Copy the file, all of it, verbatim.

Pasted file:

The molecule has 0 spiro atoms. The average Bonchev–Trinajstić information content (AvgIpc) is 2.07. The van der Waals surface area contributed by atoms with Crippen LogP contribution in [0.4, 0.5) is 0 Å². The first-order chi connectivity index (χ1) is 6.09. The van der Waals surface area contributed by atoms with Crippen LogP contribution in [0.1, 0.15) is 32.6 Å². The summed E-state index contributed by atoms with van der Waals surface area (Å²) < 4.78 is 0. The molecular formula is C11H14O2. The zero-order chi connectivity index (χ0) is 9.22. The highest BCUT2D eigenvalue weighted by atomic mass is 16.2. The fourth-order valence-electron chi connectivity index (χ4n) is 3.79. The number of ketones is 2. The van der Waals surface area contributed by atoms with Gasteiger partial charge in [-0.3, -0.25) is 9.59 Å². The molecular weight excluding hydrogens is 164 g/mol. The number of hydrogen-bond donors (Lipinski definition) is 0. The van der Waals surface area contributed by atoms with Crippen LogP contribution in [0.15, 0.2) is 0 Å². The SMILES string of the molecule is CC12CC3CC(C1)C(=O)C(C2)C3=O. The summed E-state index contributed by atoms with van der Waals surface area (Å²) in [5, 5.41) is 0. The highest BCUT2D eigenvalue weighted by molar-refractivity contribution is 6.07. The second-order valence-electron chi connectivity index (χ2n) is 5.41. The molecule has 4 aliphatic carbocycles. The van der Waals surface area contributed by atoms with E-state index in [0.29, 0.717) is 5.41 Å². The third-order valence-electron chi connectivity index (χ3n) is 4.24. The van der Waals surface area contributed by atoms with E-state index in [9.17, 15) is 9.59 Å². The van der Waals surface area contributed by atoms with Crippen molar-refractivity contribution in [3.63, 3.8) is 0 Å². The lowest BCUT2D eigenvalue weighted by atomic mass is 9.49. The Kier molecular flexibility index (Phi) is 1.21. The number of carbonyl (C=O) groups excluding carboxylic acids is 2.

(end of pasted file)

The molecule has 0 spiro atoms. The average Bonchev–Trinajstić information content (AvgIpc) is 2.07. The van der Waals surface area contributed by atoms with Crippen LogP contribution in [0.4, 0.5) is 0 Å². The first-order chi connectivity index (χ1) is 6.09. The van der Waals surface area contributed by atoms with Crippen LogP contribution in [0.1, 0.15) is 32.6 Å². The summed E-state index contributed by atoms with van der Waals surface area (Å²) < 4.78 is 0. The molecular formula is C11H14O2. The zero-order chi connectivity index (χ0) is 9.22. The highest BCUT2D eigenvalue weighted by atomic mass is 16.2. The fourth-order valence-electron chi connectivity index (χ4n) is 3.79. The number of ketones is 2. The van der Waals surface area contributed by atoms with Gasteiger partial charge in [-0.3, -0.25) is 9.59 Å². The molecular weight excluding hydrogens is 164 g/mol. The number of hydrogen-bond donors (Lipinski definition) is 0. The van der Waals surface area contributed by atoms with Crippen LogP contribution in [0.15, 0.2) is 0 Å². The SMILES string of the molecule is CC12CC3CC(C1)C(=O)C(C2)C3=O. The summed E-state index contributed by atoms with van der Waals surface area (Å²) in [5, 5.41) is 0. The highest BCUT2D eigenvalue weighted by molar-refractivity contribution is 6.07. The second-order valence-electron chi connectivity index (χ2n) is 5.41. The molecule has 4 aliphatic carbocycles. The van der Waals surface area contributed by atoms with E-state index in [0.29, 0.717) is 5.41 Å². The third-order valence-electron chi connectivity index (χ3n) is 4.24. The van der Waals surface area contributed by atoms with E-state index in [9.17, 15) is 9.59 Å². The van der Waals surface area contributed by atoms with Crippen molar-refractivity contribution in [3.63, 3.8) is 0 Å². The lowest BCUT2D eigenvalue weighted by atomic mass is 9.49. The Kier molecular flexibility index (Phi) is 1.21. The number of carbonyl (C=O) groups excluding carboxylic acids is 2.